Since 2020, home prices have increased by 42%, while inflation has risen by 16%, according to a study by the real estate brokerage firm Home Bay.
To put that into perspective, spending $100,000 on a home in January 2020 would require spending $142,249 today, Home Bay reported. Meanwhile, spending $100,000 on goods and services in 2020 would require $113,739 today.
The combination of rising prices for basic goods as well as homeownership could be creating a very difficult situation for potential first-time home buyers, Home Bay suggested. The median sales price of a home in the third quarter of 2020 was $337,500, Home Bay found. By Q4 2022, that price had increased to $468,000.
“The value of homes has increased exponentially over the past three years as demand outpaces supply,” Home Bay said in its report.
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Home prices expected to drop through 2023
Despite rising home prices in recent years, the trend may reverse through the rest of 2023, reports have suggested.
“Home prices have started to decline month over month since Q4 2022,” Home Bay said in its report.
In addition, home prices are projected to decrease by 1.6% through this year, according to a panel of economists and housing experts polled for the Zillow Home Price Expectation (ZHPE) survey.
“The housing market is resetting,” Zillow said in its report. “Though we’re seeing early signs of renewed buyer interest early this year, prices should generally flatten out in 2023, helping buyers to catch up. The sheer number of people in the first-time home buyer age range and a lack of inventory should limit price declines. A return to more normal growth would be welcome after the rollercoaster ride that home prices have been on lately.”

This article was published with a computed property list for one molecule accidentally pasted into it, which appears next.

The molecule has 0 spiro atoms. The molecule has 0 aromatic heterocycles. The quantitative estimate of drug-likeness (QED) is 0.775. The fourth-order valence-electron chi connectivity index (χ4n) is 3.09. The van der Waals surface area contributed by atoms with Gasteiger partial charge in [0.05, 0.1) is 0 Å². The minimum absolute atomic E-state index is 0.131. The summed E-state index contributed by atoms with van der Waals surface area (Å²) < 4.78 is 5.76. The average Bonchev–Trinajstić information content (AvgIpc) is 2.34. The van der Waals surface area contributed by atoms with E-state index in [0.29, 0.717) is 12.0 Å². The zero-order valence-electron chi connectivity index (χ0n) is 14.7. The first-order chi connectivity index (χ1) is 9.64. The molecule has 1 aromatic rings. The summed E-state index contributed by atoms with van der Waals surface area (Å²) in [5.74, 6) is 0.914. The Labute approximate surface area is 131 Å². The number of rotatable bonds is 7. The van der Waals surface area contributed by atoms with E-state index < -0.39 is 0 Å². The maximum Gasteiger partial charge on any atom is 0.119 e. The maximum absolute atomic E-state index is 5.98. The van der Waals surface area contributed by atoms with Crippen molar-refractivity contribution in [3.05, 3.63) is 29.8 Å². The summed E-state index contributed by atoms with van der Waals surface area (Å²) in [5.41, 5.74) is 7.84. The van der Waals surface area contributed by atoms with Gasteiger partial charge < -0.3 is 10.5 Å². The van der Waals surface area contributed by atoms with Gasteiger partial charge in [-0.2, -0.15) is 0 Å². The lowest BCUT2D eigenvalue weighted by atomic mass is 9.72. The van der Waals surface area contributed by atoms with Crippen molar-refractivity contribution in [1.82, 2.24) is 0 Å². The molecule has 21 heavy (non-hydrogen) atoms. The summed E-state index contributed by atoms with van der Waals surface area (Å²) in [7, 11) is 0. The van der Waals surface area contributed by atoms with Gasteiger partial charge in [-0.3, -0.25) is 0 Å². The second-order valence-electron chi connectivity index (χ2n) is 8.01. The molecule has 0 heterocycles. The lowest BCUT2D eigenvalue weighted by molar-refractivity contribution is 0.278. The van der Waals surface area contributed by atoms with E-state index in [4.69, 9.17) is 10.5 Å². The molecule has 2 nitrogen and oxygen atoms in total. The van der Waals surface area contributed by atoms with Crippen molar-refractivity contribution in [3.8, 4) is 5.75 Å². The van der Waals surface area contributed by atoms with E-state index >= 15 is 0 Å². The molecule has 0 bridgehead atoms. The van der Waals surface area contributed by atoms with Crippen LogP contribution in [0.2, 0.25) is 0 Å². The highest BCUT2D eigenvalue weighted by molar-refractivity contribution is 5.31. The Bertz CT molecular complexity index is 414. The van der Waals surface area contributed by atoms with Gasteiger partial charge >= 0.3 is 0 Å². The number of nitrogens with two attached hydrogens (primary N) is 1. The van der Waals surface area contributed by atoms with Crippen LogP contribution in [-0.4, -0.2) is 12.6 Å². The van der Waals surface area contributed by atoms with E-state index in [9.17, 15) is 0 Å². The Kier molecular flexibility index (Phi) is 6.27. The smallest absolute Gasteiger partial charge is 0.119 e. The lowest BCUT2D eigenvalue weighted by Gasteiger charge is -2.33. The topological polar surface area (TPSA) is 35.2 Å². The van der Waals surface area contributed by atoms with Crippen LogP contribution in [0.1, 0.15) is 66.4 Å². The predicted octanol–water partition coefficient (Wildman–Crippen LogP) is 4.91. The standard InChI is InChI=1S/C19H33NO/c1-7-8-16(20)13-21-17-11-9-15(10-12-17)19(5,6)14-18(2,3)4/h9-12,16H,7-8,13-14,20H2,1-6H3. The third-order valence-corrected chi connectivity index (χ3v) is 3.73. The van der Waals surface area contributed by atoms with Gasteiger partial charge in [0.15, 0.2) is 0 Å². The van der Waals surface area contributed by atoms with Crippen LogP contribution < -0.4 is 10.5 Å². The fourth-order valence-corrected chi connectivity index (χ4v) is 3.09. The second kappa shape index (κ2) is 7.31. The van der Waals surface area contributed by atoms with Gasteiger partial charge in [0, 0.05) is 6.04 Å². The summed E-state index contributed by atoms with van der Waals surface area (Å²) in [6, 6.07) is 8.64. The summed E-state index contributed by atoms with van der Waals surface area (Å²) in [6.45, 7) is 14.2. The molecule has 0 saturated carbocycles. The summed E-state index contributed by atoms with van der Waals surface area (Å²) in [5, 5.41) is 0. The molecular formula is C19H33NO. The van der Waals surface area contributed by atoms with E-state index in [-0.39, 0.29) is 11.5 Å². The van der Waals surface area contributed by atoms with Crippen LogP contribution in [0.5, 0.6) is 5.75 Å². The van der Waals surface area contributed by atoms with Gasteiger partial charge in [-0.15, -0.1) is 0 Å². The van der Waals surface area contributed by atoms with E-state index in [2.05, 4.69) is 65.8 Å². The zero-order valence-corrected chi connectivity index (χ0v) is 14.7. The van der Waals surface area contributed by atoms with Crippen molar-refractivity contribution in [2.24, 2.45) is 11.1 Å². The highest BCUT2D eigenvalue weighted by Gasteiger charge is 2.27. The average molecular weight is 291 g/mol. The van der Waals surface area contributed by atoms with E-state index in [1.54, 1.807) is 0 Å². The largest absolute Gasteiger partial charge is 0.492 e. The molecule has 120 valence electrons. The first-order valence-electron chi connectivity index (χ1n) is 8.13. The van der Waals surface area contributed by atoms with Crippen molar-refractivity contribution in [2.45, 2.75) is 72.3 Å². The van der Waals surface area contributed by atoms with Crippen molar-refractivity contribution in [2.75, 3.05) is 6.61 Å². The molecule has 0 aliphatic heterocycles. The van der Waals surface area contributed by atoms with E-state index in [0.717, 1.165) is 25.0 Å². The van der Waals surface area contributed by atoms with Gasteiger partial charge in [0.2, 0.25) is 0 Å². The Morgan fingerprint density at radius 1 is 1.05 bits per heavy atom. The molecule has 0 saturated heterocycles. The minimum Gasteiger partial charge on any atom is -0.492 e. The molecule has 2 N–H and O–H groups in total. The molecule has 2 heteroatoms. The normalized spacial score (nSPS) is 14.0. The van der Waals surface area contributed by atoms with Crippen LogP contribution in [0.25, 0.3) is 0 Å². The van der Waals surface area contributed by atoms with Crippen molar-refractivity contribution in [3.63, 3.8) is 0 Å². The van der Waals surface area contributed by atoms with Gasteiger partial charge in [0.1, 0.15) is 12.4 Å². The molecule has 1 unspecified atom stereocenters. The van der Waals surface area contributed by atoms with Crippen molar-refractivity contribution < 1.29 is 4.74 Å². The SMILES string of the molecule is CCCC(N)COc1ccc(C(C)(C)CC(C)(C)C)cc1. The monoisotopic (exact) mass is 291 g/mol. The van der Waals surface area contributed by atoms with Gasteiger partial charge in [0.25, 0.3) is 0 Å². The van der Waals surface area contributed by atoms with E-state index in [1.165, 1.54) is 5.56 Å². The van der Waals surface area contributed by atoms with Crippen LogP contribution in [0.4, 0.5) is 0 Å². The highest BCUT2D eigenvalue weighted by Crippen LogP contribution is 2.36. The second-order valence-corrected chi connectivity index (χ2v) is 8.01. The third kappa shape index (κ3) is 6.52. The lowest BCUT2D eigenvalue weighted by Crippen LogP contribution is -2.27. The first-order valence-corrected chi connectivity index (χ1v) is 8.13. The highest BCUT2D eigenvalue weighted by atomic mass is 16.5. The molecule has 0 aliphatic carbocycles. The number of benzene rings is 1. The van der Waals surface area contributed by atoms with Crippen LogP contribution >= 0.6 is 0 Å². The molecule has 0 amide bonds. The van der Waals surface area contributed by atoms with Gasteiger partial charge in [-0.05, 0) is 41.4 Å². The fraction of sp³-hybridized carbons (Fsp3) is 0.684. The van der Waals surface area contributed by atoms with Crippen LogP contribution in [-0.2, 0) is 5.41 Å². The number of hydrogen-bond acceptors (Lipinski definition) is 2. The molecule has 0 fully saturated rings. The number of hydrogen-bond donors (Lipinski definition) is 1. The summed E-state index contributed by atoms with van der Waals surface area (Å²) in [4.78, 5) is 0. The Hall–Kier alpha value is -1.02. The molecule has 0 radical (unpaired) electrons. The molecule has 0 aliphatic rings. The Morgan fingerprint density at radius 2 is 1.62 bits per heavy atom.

Plus, home prices increased by 4.4% year-over-year in February, marking the slowest price growth since before the COVID-19 pandemic began, according to an analysis by CoreLogic.
In addition, 63% of experts on Zillow’s panel said they believed rates for 30-year fixed-rate loans would have peaked in Q1 2023 until 2025. Still, home prices are expected to spike back up at an average rate of 3.5% per year from 2024 to 2027.
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Inflation has cooled, but remains a concern
Despite projections of declining home prices, some potential home buyers could still struggle with high inflation. The prices of goods and services increased by 5% year-over-year in March, based on the latest Consumer Price Index (CPI) report. That marked the smallest 12-month increase since the period ending May 2021, the Bureau of Labor Statistics (BLS) reported. Still, inflation remains a concern for many Americans, reports have suggested.
In fact, inflation has been the top stressor for 74% of workers around the globe, a Fidelity Investments analysis found.
“Inflation has also made it difficult for potential buyers to afford homeownership as lenders have increased mortgage rates and tightened lending standards,” Home Bay said in its report.
In addition, almost three-fourths of Americans (73%) said inflation has impacted their plans to purchase a home, according to a study by Real Estate Witch. And 27% of Americans have skipped meals, while 22% have avoided medical appointments or treatments to save money, Real Estate Witch found.
In an attempt to lower inflation, the Federal Reserve has increased interest rates multiple times throughout 2022 and into 2023. Most recently, the Fed increased interest rates by 25 basis points despite pressure in the banking sector.
“Inflation remains too high, and the labor market continues to be very tight,” Fed Chairman Jerome Powell told reporters at a press conference. “My colleagues and I understand the hardship that high inflation is causing, and we remain strongly committed to bringing inflation back down to our 2 percent goal.”
Fed officials have also expressed possibly moving toward an easing of monetary policy following the collapse of SVB bank and its fallout on the banking industry.
“Events in the banking system over the past two weeks are likely to result in tighter credit conditions for households and businesses, which would in turn affect economic outcomes,” Powell said. “It is too soon to determine the extent of these effects and therefore too soon to tell how monetary policy should respond. As a result, we no longer state that we anticipate that ongoing rate increases will be appropriate to quell inflation.”
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